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Many Protestant rulers were not members of the Union, most notably the Elector of Saxony. Religious fragmentation in Central Europe on the eve of the Thirty Years' War in 1618.
The Protestant Union (German: Protestantische Union), also known as the Evangelical Union, Union of Auhausen, German Union or the Protestant Action Party, was a coalition of ProtestantGerman states. It was formed on May 14, 1608 by Frederick IV, Elector Palatine in order to defend the rights, land and safety of each member. It included both Calvinist and Lutheran states, and dissolved in 1621.
However, the Protestant Union was weakened from the start by the non-participation of several powerful German Protestant rulers, notably the Elector of Saxony. The Union was also beset by internal strife between its Lutheran and Calvinist members.
In 1619, Frederick V of the Palatinate accepted the crown of Bohemia in opposition to Holy Roman Emperor Ferdinand II. On July 3, 1620, the Protestant Union signed the Treaty of Ulm (German: Ulmer Vertrag), declaring neutrality and declining to support Frederick V. In January 1621, Ferdinand II imposed an imperial ban upon Frederick V and moved his right to elect an emperor to Maximilian. Electoral Palatinate also lost the Upper Palatinate to Bavaria. The Protestant Union met in Heilbronn in February and formally protested Ferdinand's actions. He ignored this complaint and ordered the Protestant Union to disband its army. The members of the union complied with Ferdinand's demand under the Mainz accord in May, and on May 14, 1621, it was formally dissolved.
A new separate union without connection to this one emerged twelve years later, the Heilbronn League. It allied some Protestant states in western, central and southern Germany, and fought against the Holy Roman Emperor under the guidance of Sweden and France, which were at the same time parties to that league.
Guidelines of the Protestant Union
Document establishing the Protestant Union signed 14 May, 1608, now in Bavarian State Archive (Bayerische Hauptstaatsarchiv)
Intending to strengthen the security provided by the Peace of Augsburg, Protestants formed the union in 1608. Its leaders created guidelines and agreements to live by as follows:
Each member shall keep in good faith with the order and their heirs, land and people, and no one shall enter into any other alliance.
Each member of the union should keep a secret correspondence effectively to inform each other of all dangerous and offensive affairs which may threaten each other's heirs, land and people, and to this purpose each will keep in good contact with one another.
Whenever important matters arise that concern the well-being of the union, the members of the union will help each other with faithful advice in order to uphold each and every one as much as possible.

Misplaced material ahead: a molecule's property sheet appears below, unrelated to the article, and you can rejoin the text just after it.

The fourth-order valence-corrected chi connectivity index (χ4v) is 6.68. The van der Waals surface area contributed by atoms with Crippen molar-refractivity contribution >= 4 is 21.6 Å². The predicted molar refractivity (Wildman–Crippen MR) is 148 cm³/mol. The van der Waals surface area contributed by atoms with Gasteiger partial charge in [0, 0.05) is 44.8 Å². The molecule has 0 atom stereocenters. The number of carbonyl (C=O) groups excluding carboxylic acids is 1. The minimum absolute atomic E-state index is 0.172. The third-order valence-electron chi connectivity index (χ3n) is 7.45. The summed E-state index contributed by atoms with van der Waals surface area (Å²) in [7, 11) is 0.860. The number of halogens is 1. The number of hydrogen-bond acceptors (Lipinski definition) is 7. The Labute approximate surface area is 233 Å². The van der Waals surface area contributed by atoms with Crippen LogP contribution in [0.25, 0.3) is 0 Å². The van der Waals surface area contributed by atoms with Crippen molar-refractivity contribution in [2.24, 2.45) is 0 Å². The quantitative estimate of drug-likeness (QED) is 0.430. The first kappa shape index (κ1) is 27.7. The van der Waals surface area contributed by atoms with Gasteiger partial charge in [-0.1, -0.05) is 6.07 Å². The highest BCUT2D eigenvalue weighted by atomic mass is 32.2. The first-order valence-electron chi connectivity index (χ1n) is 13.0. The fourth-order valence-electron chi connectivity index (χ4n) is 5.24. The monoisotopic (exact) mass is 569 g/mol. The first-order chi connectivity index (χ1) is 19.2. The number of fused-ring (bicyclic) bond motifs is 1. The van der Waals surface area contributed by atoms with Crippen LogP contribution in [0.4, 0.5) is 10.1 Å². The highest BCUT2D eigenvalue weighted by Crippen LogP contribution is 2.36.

The wish of the union in matters concerning the liberties and high jurisdictions of the German Electors and Estates should be presented and pressed at subsequent Imperial and Imperial Circle assemblies, and not merely left to secret correspondence with each other.
The union shall not affect our disagreement on several points of religion, but that notwithstanding these, we have agreed to support each other. No member is to allow an attack on any other in books or through the pulpit, nor give cause for any breach of the peace, while at the same time leaving untouched the theologian's rights of disputation to affirm the word of God.
If one of the members of the union is attacked, the remaining members of the union shall immediately come to his aid with all the resources of the union.
In 1555, the Peace of Augsburg was signed by Charles V and Lutheran princes. This treaty gave Roman Catholic and Lutheran princes the freedom to decide the religion which their respective state would be under, but gave no such protection to Calvinist princes. In 1608, Protestant princes formed the alliance known as Protestant Union. The next year, the Catholic League was created. In 1610, the Union intervened in the War of the Jülich Succession. In 1618, the Thirty Years' War began with the outbreak of the Bohemian Revolt. Frederick V, Elector Palatine, accepted the crown of Bohemia the following year. The Union declared its neutrality in the conflict between Frederick and the Catholic League in the 1620 Treaty of Ulm. The Union dissolved the next year.
Ward, Adolphus William (1905). "The Empire Under Rudolf II". In Ward, Adolphus William; Prothero, George Walter; Leathes, Stanley (eds.). The Cambridge Modern History, Volume III: The Wars of Religion. New York and London: Macmillan.CS1 maint: ref=harv (link)
Helfferich, Tryntje. The Thirty Years' War: A Documentary History. Indianapolis: Hackett Pub., 2009. Print.
Bohemian Protestants and the Calvinist Churches.
Odlo?ilík, Otakar. Church History, Vol. 8, No. 4 (Dec., 1939), pp. 342-355. Published by: Cambridge University Press on behalf of the American Society of Church History. Article Stable URL: https://www.jstor.org/stable/3160169